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July 27, 2005

Thongs, public transit and civil liberty

I recently filled in a "customer feedback" form for the Toronto Public Library to thank them for installing bicycle hitching posts outside their Lillian H. Smith Branch (home of the Merril sf collection). My praise was not without reservation, however, as I pointed out that as a Toronto resident I am a patron, not a customer, of the public library.

This is a distinction I take seriously. If I want to be a customer I will go to a private business. As a library patron of a public service I have different rights and obligations than I do as a customer of a private concern, a distinction that applies not only to myself but to library staff, the character of the library's collection, its hours of operation and so forth. As a patron I am not buying a service but making use of a service to which I am entitled as a citizen, a tax-payer and a city resident.

All of these issues in mind, it is worth pointing out a somewhat perfunctory ritual I go through every time I leave the Metropolitan Reference Library branch. The Reference library is, as the name suggests, not a lending library but made up of archives, periodicals and other research materials. As such, patrons do not remove materials from the branch and, to provide some certainty light-fingered patrons should forego temptation, security guards check bags on the way out the door.

Is this a dramatic inconvenience? No. More important, is this a violation of my civil liberties? Hardly. The right of the people of Toronto to protect our archive collection from theft supercedes my right to have access to that collection without the marginal limitation of consenting to a bag check. So what precisely would be the difference between a search conducted to protect a library collection and a search to protect myself and my fellow passengers in the public transit system? I understand many people, including myself, will not be entirely comfortable with peace officers rummaging through our backpacks and there is an undeniable, if slight, loss of privacy in undergoing such rummaging. But then I think it is a stretch to suggest there is a constitutional right to using public transit under any circumstance. The TTC would not let me ride the subway clad only in a sequin, maple leaf thong or brandishing a Frank Frazetta battle axe (or both... there's your unwanted visual for the day) so I am not certain by what right I should be able to carry whatever I want in my baggage unchallenged.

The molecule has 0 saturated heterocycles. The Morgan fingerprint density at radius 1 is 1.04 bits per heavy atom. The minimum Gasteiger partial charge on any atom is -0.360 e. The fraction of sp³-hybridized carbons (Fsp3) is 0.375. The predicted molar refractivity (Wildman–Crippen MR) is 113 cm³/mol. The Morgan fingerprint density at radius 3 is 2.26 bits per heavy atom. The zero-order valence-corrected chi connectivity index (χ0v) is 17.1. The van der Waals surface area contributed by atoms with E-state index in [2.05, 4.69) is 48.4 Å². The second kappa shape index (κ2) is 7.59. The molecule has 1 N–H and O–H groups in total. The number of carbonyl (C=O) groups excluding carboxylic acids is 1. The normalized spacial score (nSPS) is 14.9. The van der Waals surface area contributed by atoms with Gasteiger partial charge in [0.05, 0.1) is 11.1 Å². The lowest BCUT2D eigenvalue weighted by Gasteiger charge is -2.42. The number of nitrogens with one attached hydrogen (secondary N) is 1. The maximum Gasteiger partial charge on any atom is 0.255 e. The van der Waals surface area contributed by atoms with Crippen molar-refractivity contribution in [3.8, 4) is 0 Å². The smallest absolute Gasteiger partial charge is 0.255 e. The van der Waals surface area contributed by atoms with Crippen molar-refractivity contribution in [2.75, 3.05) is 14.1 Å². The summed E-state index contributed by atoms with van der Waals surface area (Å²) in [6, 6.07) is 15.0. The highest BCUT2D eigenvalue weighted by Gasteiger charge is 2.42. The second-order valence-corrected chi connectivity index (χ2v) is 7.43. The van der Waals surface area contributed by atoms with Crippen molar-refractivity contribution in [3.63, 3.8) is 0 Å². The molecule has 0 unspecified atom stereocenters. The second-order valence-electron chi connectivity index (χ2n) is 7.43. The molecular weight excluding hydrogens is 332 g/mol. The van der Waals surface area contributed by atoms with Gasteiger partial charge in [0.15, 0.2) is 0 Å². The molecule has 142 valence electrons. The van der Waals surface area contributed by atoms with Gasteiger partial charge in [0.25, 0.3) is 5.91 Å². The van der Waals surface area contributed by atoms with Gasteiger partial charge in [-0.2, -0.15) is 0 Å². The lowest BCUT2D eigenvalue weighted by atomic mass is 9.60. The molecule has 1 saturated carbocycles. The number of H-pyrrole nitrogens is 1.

Privacy is a right. But so is a reasonable expectation the TTC is exercising due care to reduce the odds I will be blown to bits by religious maniacs. The preponderance would seem to lie with protecting the latter at a slight detriment to the former. Casual observation of the subway platforms at Yonge and Bloor, or the Go Train terminal at Union Station, during any evening rush-hour suggest the horrendous casualties that could be inflicted by suicide bombers. Or for that matter by bombers less convinced of their heavenly reward. There is no need for them to engage in a "self-sacrifice operation" when they can still exploit the majority of commuters who have yet to take seriously the risk of unattended packages. I am now convinced this country will only learn its peril when the atrocity is upon us.

Posted by Ghost of a flea at July 27, 2005 08:23 AM

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